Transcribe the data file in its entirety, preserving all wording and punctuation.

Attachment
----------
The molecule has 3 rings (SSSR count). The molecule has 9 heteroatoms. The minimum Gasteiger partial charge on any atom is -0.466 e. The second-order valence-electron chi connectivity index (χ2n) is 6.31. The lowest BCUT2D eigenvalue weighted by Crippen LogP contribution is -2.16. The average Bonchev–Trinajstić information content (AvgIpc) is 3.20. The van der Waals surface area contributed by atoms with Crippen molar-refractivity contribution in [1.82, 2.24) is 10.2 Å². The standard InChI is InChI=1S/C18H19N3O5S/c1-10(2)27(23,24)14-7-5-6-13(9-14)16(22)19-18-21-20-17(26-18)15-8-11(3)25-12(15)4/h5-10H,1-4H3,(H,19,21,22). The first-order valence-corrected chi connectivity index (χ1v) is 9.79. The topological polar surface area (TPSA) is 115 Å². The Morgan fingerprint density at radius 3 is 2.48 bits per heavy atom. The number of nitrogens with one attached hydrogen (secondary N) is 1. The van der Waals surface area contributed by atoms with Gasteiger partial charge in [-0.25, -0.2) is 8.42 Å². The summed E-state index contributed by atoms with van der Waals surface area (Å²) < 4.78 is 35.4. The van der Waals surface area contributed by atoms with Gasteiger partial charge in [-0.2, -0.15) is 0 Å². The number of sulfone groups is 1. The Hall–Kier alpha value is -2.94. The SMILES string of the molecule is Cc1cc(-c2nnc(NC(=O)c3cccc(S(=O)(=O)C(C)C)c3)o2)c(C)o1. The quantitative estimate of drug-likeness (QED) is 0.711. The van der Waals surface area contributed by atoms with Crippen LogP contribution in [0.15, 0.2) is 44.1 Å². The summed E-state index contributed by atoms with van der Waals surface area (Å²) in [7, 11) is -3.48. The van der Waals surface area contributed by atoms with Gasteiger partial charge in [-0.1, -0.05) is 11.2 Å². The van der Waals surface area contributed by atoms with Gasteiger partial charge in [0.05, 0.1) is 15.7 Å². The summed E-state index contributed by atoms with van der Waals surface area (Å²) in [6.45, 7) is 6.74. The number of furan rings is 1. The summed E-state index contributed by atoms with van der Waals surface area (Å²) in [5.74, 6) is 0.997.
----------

The molecule has 3 rings (SSSR count). The molecule has 9 heteroatoms. The minimum Gasteiger partial charge on any atom is -0.466 e. The second-order valence-electron chi connectivity index (χ2n) is 6.31. The lowest BCUT2D eigenvalue weighted by Crippen LogP contribution is -2.16. The average Bonchev–Trinajstić information content (AvgIpc) is 3.20. The van der Waals surface area contributed by atoms with Crippen molar-refractivity contribution in [1.82, 2.24) is 10.2 Å². The standard InChI is InChI=1S/C18H19N3O5S/c1-10(2)27(23,24)14-7-5-6-13(9-14)16(22)19-18-21-20-17(26-18)15-8-11(3)25-12(15)4/h5-10H,1-4H3,(H,19,21,22). The first-order valence-corrected chi connectivity index (χ1v) is 9.79. The topological polar surface area (TPSA) is 115 Å². The Morgan fingerprint density at radius 3 is 2.48 bits per heavy atom. The number of nitrogens with one attached hydrogen (secondary N) is 1. The van der Waals surface area contributed by atoms with Gasteiger partial charge in [-0.25, -0.2) is 8.42 Å². The summed E-state index contributed by atoms with van der Waals surface area (Å²) < 4.78 is 35.4. The van der Waals surface area contributed by atoms with Gasteiger partial charge in [-0.2, -0.15) is 0 Å². The number of sulfone groups is 1. The Hall–Kier alpha value is -2.94. The SMILES string of the molecule is Cc1cc(-c2nnc(NC(=O)c3cccc(S(=O)(=O)C(C)C)c3)o2)c(C)o1. The quantitative estimate of drug-likeness (QED) is 0.711. The van der Waals surface area contributed by atoms with Crippen LogP contribution in [0.15, 0.2) is 44.1 Å². The summed E-state index contributed by atoms with van der Waals surface area (Å²) in [7, 11) is -3.48. The van der Waals surface area contributed by atoms with Gasteiger partial charge in [-0.1, -0.05) is 11.2 Å². The van der Waals surface area contributed by atoms with Gasteiger partial charge in [0.05, 0.1) is 15.7 Å². The summed E-state index contributed by atoms with van der Waals surface area (Å²) in [6.45, 7) is 6.74. The number of furan rings is 1. The summed E-state index contributed by atoms with van der Waals surface area (Å²) in [5.74, 6) is 0.997.